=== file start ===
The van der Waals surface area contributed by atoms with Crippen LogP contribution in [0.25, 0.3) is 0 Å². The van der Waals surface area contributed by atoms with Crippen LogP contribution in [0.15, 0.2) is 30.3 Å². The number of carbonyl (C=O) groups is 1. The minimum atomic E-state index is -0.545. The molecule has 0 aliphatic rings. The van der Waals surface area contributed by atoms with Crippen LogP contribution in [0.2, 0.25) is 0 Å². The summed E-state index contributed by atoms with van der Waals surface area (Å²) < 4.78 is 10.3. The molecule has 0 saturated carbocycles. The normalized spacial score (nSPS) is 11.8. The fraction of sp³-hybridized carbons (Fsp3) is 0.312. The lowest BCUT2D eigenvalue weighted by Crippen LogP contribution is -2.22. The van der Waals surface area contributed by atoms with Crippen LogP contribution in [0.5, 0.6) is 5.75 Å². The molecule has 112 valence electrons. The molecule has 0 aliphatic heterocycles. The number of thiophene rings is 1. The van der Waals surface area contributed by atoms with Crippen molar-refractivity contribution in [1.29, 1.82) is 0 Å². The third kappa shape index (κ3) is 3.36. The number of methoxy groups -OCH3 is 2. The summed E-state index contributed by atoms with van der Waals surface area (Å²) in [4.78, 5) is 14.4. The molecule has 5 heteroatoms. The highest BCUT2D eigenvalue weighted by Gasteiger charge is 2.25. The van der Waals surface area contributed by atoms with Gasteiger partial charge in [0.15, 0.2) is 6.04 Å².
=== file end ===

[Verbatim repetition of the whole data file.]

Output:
The van der Waals surface area contributed by atoms with Crippen LogP contribution in [0.25, 0.3) is 0 Å². The van der Waals surface area contributed by atoms with Crippen LogP contribution in [0.15, 0.2) is 30.3 Å². The number of carbonyl (C=O) groups is 1. The minimum atomic E-state index is -0.545. The molecule has 0 aliphatic rings. The van der Waals surface area contributed by atoms with Crippen LogP contribution in [0.2, 0.25) is 0 Å². The summed E-state index contributed by atoms with van der Waals surface area (Å²) < 4.78 is 10.3. The molecule has 0 saturated carbocycles. The normalized spacial score (nSPS) is 11.8. The fraction of sp³-hybridized carbons (Fsp3) is 0.312. The lowest BCUT2D eigenvalue weighted by Crippen LogP contribution is -2.22. The van der Waals surface area contributed by atoms with Crippen LogP contribution in [0.5, 0.6) is 5.75 Å². The molecule has 112 valence electrons. The molecule has 0 aliphatic heterocycles. The number of thiophene rings is 1. The van der Waals surface area contributed by atoms with Crippen molar-refractivity contribution in [1.29, 1.82) is 0 Å². The third kappa shape index (κ3) is 3.36. The number of methoxy groups -OCH3 is 2. The summed E-state index contributed by atoms with van der Waals surface area (Å²) in [4.78, 5) is 14.4. The molecule has 5 heteroatoms. The highest BCUT2D eigenvalue weighted by Gasteiger charge is 2.25. The van der Waals surface area contributed by atoms with Gasteiger partial charge in [0.15, 0.2) is 6.04 Å².